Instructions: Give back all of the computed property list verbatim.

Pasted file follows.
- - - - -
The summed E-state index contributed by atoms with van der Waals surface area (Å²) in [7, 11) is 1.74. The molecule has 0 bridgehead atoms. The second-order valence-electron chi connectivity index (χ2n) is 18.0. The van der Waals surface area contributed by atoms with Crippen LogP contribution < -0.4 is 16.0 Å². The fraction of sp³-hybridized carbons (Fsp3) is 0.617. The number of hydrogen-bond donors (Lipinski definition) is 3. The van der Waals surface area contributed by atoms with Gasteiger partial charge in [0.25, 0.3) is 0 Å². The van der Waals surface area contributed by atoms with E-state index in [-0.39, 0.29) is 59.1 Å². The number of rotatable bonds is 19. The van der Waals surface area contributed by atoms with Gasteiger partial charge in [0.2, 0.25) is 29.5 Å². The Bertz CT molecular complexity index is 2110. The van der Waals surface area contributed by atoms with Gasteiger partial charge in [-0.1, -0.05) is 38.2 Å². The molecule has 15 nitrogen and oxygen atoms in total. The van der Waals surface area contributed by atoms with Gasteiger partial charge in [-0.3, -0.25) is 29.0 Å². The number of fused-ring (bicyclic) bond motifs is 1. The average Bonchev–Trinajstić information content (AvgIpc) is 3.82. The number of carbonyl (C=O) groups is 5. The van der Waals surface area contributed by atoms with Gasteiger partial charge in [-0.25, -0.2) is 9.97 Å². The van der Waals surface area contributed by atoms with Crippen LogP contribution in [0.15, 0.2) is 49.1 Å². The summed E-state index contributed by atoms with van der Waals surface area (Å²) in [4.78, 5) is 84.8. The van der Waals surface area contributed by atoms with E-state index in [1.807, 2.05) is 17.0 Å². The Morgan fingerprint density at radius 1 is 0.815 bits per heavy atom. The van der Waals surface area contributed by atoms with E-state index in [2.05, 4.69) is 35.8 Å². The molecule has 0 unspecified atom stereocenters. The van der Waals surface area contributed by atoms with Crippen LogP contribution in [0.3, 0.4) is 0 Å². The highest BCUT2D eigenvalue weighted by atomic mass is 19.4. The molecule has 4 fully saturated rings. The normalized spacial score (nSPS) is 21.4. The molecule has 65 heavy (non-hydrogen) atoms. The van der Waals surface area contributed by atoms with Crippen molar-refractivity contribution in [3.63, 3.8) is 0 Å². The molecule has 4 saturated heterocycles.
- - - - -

The summed E-state index contributed by atoms with van der Waals surface area (Å²) in [7, 11) is 1.74. The molecule has 0 bridgehead atoms. The second-order valence-electron chi connectivity index (χ2n) is 18.0. The van der Waals surface area contributed by atoms with Crippen LogP contribution < -0.4 is 16.0 Å². The fraction of sp³-hybridized carbons (Fsp3) is 0.617. The number of hydrogen-bond donors (Lipinski definition) is 3. The van der Waals surface area contributed by atoms with Gasteiger partial charge in [0.25, 0.3) is 0 Å². The van der Waals surface area contributed by atoms with E-state index in [-0.39, 0.29) is 59.1 Å². The number of rotatable bonds is 19. The van der Waals surface area contributed by atoms with Gasteiger partial charge in [0.2, 0.25) is 29.5 Å². The Bertz CT molecular complexity index is 2110. The van der Waals surface area contributed by atoms with Gasteiger partial charge in [-0.1, -0.05) is 38.2 Å². The molecule has 15 nitrogen and oxygen atoms in total. The van der Waals surface area contributed by atoms with Gasteiger partial charge in [-0.3, -0.25) is 29.0 Å². The number of fused-ring (bicyclic) bond motifs is 1. The average Bonchev–Trinajstić information content (AvgIpc) is 3.82. The number of carbonyl (C=O) groups is 5. The van der Waals surface area contributed by atoms with Gasteiger partial charge in [-0.25, -0.2) is 9.97 Å². The van der Waals surface area contributed by atoms with Crippen LogP contribution in [0.15, 0.2) is 49.1 Å². The summed E-state index contributed by atoms with van der Waals surface area (Å²) in [4.78, 5) is 84.8. The van der Waals surface area contributed by atoms with E-state index in [1.807, 2.05) is 17.0 Å². The Morgan fingerprint density at radius 1 is 0.815 bits per heavy atom. The van der Waals surface area contributed by atoms with E-state index in [2.05, 4.69) is 35.8 Å². The molecule has 0 unspecified atom stereocenters. The van der Waals surface area contributed by atoms with Crippen LogP contribution in [0.3, 0.4) is 0 Å². The highest BCUT2D eigenvalue weighted by atomic mass is 19.4. The molecule has 4 fully saturated rings. The normalized spacial score (nSPS) is 21.4. The molecule has 65 heavy (non-hydrogen) atoms. The van der Waals surface area contributed by atoms with Crippen molar-refractivity contribution in [3.63, 3.8) is 0 Å². The molecule has 4 saturated heterocycles.